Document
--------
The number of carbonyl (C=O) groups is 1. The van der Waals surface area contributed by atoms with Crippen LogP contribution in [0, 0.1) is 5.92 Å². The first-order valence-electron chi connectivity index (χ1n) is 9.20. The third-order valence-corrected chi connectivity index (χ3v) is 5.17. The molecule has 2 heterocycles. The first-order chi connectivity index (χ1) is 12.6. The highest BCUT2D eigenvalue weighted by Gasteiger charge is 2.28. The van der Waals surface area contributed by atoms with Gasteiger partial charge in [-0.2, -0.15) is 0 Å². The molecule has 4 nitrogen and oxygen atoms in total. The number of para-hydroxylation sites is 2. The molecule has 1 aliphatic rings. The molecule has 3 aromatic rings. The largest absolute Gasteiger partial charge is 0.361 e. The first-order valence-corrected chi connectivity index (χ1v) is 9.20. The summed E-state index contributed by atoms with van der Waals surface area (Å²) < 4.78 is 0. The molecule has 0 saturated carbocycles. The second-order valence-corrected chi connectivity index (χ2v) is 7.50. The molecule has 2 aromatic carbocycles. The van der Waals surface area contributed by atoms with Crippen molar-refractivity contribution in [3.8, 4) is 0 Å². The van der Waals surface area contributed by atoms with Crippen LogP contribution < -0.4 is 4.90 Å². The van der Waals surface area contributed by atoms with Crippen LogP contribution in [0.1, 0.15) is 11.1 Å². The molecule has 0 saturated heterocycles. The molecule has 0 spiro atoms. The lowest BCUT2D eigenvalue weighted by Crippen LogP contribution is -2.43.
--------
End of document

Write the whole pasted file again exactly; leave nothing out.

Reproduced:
The number of carbonyl (C=O) groups is 1. The van der Waals surface area contributed by atoms with Crippen LogP contribution in [0, 0.1) is 5.92 Å². The first-order valence-electron chi connectivity index (χ1n) is 9.20. The third-order valence-corrected chi connectivity index (χ3v) is 5.17. The molecule has 2 heterocycles. The first-order chi connectivity index (χ1) is 12.6. The highest BCUT2D eigenvalue weighted by Gasteiger charge is 2.28. The van der Waals surface area contributed by atoms with Gasteiger partial charge in [-0.2, -0.15) is 0 Å². The molecule has 4 nitrogen and oxygen atoms in total. The number of para-hydroxylation sites is 2. The molecule has 1 aliphatic rings. The molecule has 3 aromatic rings. The largest absolute Gasteiger partial charge is 0.361 e. The first-order valence-corrected chi connectivity index (χ1v) is 9.20. The summed E-state index contributed by atoms with van der Waals surface area (Å²) < 4.78 is 0. The molecule has 0 saturated carbocycles. The second-order valence-corrected chi connectivity index (χ2v) is 7.50. The molecule has 2 aromatic carbocycles. The van der Waals surface area contributed by atoms with Crippen molar-refractivity contribution in [3.8, 4) is 0 Å². The van der Waals surface area contributed by atoms with Crippen LogP contribution < -0.4 is 4.90 Å². The van der Waals surface area contributed by atoms with Crippen LogP contribution in [0.1, 0.15) is 11.1 Å². The molecule has 0 saturated heterocycles. The molecule has 0 spiro atoms. The lowest BCUT2D eigenvalue weighted by Crippen LogP contribution is -2.43.